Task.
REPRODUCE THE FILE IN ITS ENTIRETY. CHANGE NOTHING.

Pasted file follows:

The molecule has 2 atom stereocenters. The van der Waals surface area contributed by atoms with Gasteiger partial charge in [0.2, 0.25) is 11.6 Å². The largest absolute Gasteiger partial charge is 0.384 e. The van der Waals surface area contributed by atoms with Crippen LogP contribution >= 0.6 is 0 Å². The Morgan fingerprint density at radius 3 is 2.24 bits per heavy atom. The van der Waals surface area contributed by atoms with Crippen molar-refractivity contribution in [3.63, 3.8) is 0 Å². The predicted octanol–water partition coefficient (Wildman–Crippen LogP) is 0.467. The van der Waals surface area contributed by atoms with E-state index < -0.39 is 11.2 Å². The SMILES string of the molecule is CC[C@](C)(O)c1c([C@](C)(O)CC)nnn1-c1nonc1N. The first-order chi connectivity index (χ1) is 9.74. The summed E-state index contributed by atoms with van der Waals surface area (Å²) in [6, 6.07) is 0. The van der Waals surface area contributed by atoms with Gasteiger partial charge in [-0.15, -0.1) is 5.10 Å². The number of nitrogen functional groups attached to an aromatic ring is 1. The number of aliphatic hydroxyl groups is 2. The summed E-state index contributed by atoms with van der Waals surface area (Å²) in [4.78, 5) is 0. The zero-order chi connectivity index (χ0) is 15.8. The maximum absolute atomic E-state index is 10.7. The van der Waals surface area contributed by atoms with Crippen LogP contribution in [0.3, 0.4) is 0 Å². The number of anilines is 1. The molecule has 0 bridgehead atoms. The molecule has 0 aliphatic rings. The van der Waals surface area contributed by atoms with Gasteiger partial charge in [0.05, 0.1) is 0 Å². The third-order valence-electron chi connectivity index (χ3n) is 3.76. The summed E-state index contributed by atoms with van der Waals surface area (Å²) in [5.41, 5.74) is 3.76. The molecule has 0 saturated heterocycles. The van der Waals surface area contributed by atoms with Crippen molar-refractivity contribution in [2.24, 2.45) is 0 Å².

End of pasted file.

The molecule has 2 atom stereocenters. The van der Waals surface area contributed by atoms with Gasteiger partial charge in [0.2, 0.25) is 11.6 Å². The largest absolute Gasteiger partial charge is 0.384 e. The van der Waals surface area contributed by atoms with Crippen LogP contribution >= 0.6 is 0 Å². The Morgan fingerprint density at radius 3 is 2.24 bits per heavy atom. The van der Waals surface area contributed by atoms with Crippen molar-refractivity contribution in [3.63, 3.8) is 0 Å². The predicted octanol–water partition coefficient (Wildman–Crippen LogP) is 0.467. The van der Waals surface area contributed by atoms with E-state index < -0.39 is 11.2 Å². The SMILES string of the molecule is CC[C@](C)(O)c1c([C@](C)(O)CC)nnn1-c1nonc1N. The first-order chi connectivity index (χ1) is 9.74. The summed E-state index contributed by atoms with van der Waals surface area (Å²) in [6, 6.07) is 0. The van der Waals surface area contributed by atoms with Gasteiger partial charge in [-0.15, -0.1) is 5.10 Å². The number of nitrogen functional groups attached to an aromatic ring is 1. The number of aliphatic hydroxyl groups is 2. The summed E-state index contributed by atoms with van der Waals surface area (Å²) in [4.78, 5) is 0. The zero-order chi connectivity index (χ0) is 15.8. The maximum absolute atomic E-state index is 10.7. The van der Waals surface area contributed by atoms with Crippen LogP contribution in [0.3, 0.4) is 0 Å². The number of anilines is 1. The molecule has 0 bridgehead atoms. The molecule has 0 aliphatic rings. The van der Waals surface area contributed by atoms with Gasteiger partial charge in [0.05, 0.1) is 0 Å². The third-order valence-electron chi connectivity index (χ3n) is 3.76. The summed E-state index contributed by atoms with van der Waals surface area (Å²) in [5.41, 5.74) is 3.76. The molecule has 0 saturated heterocycles. The van der Waals surface area contributed by atoms with Crippen molar-refractivity contribution in [2.24, 2.45) is 0 Å².